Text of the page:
contacted (Aotearoa People's Network - who manage the New Zealand
library computer network), and testing etcetera had been done, the
programme was allowed access to the library network. If you would
like to see the news article from the Stratford press (from when
NVDA was given access to the APN network), please visit https://www.nzherald.co.nz/stratford-press/news/article.cfm?c_id=1503390&objectid=10973253
to read the news article. NVDA has been updated on their network
once a year ever since!
Special thanks to the APNK for allowing this access for print
disabled people nationwide! So, this means you can go up to any
computer on their network and use a copy of NVDA. They also gave
access to 2 magnification programmes. If you would like to
find out more information about the access we have, please visit
the following link. It can be found at http://www.aotearoapeoplesnetwork.org/content/partner-libraries
I would like to see this access increase in other parts of the
country as well as throughout the world!
NVDA was also mentioned at the Round Table on Information Access
for People with Print Disabilities which can be found at http://printdisability.wordpress.com/conference/2010-conference/8a-aotearoa-peoples-network-kaharoa/
I do like their motto "Think globally, act locally".
Please note: Since this installation (back in 2008), two other
library networks in New Zealand have taken up the initiative also
(Christchurch City Libraries in 2018, and Auckland City Libraries
in 2019). For more information on these and other networks,
please go to my
nzlibrarieswithnvda web page.
How my website
I started building my home page about April
2011. Since then I have turned it into a small website which is
being added to periodically (as I come across information about
blindness related topics). When I went to different blindness
related groups, different topics would come up from time to time.
So, hence some of these pages started to come together (for
example tips and tricks, pen friend ideas and so on).
It was a way of passing information on to others. Whether it was
what adaptive technologies were out there, or a new trick that
could be learned - I found myself asking a lot of questions on
different lists and going to websites all over the net. I was
asking questions to different people in blindness related groups
and found we all had a little bit of knowledge, but not in the one
place! Hence, I started building this website into what you see
today. I also wanted to get out information on the NVDA screen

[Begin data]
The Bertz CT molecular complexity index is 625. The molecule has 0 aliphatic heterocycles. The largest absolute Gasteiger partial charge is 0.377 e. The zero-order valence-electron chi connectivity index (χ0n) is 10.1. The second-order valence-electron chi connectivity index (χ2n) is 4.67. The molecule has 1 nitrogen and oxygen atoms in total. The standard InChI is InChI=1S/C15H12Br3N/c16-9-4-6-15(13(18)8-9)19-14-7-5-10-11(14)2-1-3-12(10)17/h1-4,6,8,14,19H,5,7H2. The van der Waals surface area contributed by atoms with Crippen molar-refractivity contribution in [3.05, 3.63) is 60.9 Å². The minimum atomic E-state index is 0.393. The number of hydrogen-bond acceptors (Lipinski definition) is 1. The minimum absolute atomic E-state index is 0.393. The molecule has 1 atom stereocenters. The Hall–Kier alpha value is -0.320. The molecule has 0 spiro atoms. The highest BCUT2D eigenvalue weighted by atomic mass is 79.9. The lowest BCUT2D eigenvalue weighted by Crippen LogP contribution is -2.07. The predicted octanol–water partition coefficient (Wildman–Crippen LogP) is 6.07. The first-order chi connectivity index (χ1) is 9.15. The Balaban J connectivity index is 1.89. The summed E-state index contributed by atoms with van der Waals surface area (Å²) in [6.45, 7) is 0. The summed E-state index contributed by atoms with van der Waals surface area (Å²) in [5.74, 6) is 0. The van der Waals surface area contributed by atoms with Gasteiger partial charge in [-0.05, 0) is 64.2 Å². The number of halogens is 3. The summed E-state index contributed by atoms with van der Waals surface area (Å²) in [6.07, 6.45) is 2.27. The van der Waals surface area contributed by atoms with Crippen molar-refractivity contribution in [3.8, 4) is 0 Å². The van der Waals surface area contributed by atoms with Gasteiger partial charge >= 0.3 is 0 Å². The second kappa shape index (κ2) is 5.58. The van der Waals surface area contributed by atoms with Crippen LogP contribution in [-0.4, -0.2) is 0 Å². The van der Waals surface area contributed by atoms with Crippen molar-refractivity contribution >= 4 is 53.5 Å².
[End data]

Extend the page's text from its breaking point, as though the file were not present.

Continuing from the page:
reader and where you could get it from. I noticed a few people on
the NVDA freelists were asking questions about how to best use
NVDA. It was a lot easier to put the information into an easy to
use webpage for new users of NVDA and to flick off a link to that
webpage to say how to do stuff, rather than type it up over and
over again (either from me or someone else).
While putting together the website, I thought it would also be a
good idea to put in information on how sighted people can help us
out in the community. Some sighted people (actually a lot of them)
were not aware of some of the things we come across in every day
life (for example overhanging branches). So hopefully someone (or
everyone) who comes to my website, can leave with some information
(that can either help us out when in our community, or a VIP learn
a new tip or trick they can use at home). A lot of people do not
realise just how much they rely on their eyesight until it is
taken from them. Whether you are a shop owner wanting to find out
more about how you can help us, or someone getting information on
how to help someone else who is visually impaired - hopefully this
website has helped in some way or another. One day the website
might even get a domain name and be easier to search for.
This website is a form of both education and advocacy. It is up to
each of us to advocate our aspirations and communicate our needs
to others around us (whatever those may be). As an example, if you
are in a restaurant and are having trouble seeing the menu, do not
be afraid to ask the restaurant to enlarge their menu, or to get
someone to read it for you. The more education we share, the
better the next person's experience! It is up to the Visually
Impaired Person to speak up, as if we do not speak up then how can
a non vision impaired person know what our needs are? You
may also be helping others without realising it!
If you would like to contact me (or even pass on some information
that may help someone else), please feel free to send me an email.
I can be contacted by clicking on the following link mailto:firstname.lastname@example.org